Did you know there are at least 15 edible plants you can forage in your own garden? These include daisies, dandelions, clover, nettles, elderflowers, violets and honesty. Give the kids an introduction to foraging (and perhaps even medical herbalism if you have the skills) and have fun at the same time. All they need is a little basket and an eye for what’s edible (with your help, of course). Just be sure to do your research first if you’re new to foraging. We can guarantee you’ll have fun finding out what to do with the plant power growing in your garden.
Get the kids to make a chart to help them start identifying the different species of bird that visit the garden daily. All they need is a picture of the bird and space to add tally marks every time they see one of the same. If you have a feeding station, you might like to pop out some high protein foods, such as black sunflower seeds or raisins, to encourage the birds to stop at a good vantage point. This is a great introduction to ornithology and you might even like to take their research further to find out what their habits are and how you can help to sustain them at different times of year. Feeding garden birds all year round can really help to ensure their survival. At this time of year, you can expect to see pigeons and seagulls – and even the odd garden warbler – at least!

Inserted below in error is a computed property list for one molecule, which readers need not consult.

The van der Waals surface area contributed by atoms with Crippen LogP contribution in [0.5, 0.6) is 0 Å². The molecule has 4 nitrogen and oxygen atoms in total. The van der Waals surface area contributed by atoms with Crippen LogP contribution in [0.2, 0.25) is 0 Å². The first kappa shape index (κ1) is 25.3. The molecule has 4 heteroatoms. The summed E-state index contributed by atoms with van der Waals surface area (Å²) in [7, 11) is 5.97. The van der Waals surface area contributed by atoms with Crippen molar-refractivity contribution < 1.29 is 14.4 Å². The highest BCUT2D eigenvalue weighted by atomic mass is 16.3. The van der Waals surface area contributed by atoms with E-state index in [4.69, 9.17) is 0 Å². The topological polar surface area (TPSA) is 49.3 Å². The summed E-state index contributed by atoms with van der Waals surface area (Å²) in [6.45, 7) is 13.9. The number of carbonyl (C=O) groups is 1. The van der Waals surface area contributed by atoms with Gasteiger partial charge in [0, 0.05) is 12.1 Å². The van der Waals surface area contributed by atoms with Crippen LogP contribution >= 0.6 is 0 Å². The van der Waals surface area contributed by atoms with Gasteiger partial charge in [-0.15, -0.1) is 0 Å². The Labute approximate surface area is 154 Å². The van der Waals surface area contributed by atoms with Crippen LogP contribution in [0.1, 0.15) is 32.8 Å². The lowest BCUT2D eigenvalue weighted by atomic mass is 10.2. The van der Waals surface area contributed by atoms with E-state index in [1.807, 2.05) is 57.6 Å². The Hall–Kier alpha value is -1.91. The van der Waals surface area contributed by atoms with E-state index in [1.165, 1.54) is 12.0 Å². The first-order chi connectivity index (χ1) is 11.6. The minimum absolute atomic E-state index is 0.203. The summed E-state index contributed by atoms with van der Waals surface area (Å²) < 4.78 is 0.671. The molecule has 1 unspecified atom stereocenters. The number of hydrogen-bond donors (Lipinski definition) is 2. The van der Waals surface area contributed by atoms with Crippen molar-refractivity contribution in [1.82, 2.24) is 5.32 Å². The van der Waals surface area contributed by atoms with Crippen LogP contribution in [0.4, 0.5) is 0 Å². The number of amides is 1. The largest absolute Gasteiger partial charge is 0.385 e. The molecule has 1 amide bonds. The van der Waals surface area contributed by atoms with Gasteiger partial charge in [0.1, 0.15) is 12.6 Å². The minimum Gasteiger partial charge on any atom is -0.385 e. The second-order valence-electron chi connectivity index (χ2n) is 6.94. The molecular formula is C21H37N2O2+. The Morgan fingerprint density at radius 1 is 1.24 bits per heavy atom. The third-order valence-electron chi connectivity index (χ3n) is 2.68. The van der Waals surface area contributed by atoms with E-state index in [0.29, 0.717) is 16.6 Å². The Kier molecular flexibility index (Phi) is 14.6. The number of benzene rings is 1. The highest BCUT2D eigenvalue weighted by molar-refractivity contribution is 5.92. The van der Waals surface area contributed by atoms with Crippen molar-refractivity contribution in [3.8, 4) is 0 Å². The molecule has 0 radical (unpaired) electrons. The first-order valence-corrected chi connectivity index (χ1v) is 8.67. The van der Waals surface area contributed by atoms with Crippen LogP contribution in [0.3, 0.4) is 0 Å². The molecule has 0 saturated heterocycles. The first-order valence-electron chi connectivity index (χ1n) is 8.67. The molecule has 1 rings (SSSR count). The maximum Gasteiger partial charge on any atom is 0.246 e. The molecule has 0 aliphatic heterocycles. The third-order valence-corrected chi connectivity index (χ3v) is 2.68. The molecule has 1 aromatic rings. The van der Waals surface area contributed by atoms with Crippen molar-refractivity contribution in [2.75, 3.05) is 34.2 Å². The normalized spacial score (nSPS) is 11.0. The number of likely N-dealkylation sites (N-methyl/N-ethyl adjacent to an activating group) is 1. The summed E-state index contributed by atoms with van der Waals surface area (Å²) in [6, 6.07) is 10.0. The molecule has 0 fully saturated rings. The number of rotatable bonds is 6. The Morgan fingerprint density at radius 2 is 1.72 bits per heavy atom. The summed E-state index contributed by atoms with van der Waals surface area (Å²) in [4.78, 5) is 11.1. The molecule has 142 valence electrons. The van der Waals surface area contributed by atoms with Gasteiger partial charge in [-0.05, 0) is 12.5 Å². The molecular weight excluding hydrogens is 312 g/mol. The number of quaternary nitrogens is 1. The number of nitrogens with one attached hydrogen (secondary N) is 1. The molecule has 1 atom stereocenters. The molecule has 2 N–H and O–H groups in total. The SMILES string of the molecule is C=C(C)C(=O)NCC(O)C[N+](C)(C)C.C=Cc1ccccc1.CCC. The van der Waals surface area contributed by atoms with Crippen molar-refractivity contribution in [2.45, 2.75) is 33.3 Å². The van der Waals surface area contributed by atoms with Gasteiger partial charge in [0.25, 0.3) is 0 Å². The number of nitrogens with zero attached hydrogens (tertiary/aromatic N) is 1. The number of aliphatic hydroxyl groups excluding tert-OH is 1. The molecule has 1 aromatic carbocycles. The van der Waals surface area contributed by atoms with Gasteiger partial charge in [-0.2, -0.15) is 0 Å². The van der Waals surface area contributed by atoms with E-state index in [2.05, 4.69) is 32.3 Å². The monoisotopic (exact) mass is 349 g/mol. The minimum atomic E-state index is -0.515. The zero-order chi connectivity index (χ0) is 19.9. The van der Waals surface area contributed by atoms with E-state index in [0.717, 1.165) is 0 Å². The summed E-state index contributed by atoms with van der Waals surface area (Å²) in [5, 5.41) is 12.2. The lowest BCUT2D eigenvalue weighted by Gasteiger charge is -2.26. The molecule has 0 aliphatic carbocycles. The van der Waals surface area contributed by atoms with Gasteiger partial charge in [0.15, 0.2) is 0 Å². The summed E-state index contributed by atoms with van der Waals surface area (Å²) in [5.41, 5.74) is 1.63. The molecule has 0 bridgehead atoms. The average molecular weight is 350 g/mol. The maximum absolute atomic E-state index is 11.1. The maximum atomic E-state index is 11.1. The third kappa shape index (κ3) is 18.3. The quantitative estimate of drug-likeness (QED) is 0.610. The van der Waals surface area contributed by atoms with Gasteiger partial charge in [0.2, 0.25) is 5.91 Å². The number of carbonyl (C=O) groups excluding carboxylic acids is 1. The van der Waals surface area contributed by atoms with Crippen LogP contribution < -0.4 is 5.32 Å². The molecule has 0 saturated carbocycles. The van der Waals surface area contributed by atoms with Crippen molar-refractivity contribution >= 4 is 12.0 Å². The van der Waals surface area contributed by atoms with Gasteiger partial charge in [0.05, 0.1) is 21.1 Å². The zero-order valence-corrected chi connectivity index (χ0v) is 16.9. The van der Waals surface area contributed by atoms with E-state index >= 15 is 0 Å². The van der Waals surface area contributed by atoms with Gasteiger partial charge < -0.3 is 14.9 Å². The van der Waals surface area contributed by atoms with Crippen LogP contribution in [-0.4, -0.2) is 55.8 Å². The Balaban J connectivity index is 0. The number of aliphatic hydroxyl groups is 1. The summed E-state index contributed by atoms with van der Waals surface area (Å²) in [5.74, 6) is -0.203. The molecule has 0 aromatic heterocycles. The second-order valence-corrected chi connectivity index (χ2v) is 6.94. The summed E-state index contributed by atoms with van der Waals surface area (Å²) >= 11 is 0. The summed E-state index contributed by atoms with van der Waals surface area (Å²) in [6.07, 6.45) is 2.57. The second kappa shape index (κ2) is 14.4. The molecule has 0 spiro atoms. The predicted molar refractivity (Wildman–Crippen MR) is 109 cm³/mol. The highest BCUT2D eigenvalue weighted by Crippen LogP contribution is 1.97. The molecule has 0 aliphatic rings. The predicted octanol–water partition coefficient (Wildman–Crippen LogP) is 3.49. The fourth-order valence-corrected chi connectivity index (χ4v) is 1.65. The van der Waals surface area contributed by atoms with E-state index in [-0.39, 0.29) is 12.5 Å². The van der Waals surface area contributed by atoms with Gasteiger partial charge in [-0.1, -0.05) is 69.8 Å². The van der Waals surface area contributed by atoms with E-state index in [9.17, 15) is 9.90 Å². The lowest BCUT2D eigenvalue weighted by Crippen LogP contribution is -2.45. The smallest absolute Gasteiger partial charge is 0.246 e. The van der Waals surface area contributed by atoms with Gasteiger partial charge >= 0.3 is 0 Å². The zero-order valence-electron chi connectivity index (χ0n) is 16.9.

By leaving a small patch of grass uncut the next time you get the lawnmower out you’ll already be creating a little wildlife haven – especially for the bees. Often the uncut clover in one garden can support a whole hive of bees so it’s worth considering the next time you cut the grass. Although this isn’t really something for the kids to get involved in, they might want to expand the wildlife appeal by putting out some water or wet cat food which can really help hedgehogs and other wildlife to hydrate and refuel when summers are particularly hot. Nearby, you might want to pop up a bat box or a bug hotel, which you can even make yourselves and nail to the garden fence. You might even want to plant some flowers which attract certain wildlife or check out some of the other ways to help and stop further declining numbers.
Get a friendly game going
Whether it’s football, badminton or rounders, summer is a great excuse to get kids off the sofa and more active – even if they’re not naturally sporty. This is a great thing to get going for the older kids, who might want to get a community-type game going either in the garden, local park or patch of grass which is central to where they live. Appeal to their competitive nature and pit the adults against the kids. It’ll do you the world of good too and transport you straight back to your youth!
Invest in some new garden toys
Once you’ve tried all of the above, why not invest in some new garden toys? You’ll get some mileage out of them before the winter creeps in and they’ll be there waiting for you (albeit in the shed) for next year. You might even grab a bargain in the summer sales. Our favourite buys include IKEA’s Circus Tent; the Chad Valley Sand & Water Pit – available from Argos; the inflatable Roller Wheel; and the Thumbs Up Retro Games Handheld Console ,which includes more than 150 classic games, for older kids (and adults too). It might be a games console but it still encourages ‘unplugging’ from the internet and is a great way to have your older children join you in the garden. They’ll have fun checking out all these retro games that we parents remember so well as they lounge on the garden furniture, in the make-shift den or under the gazebo.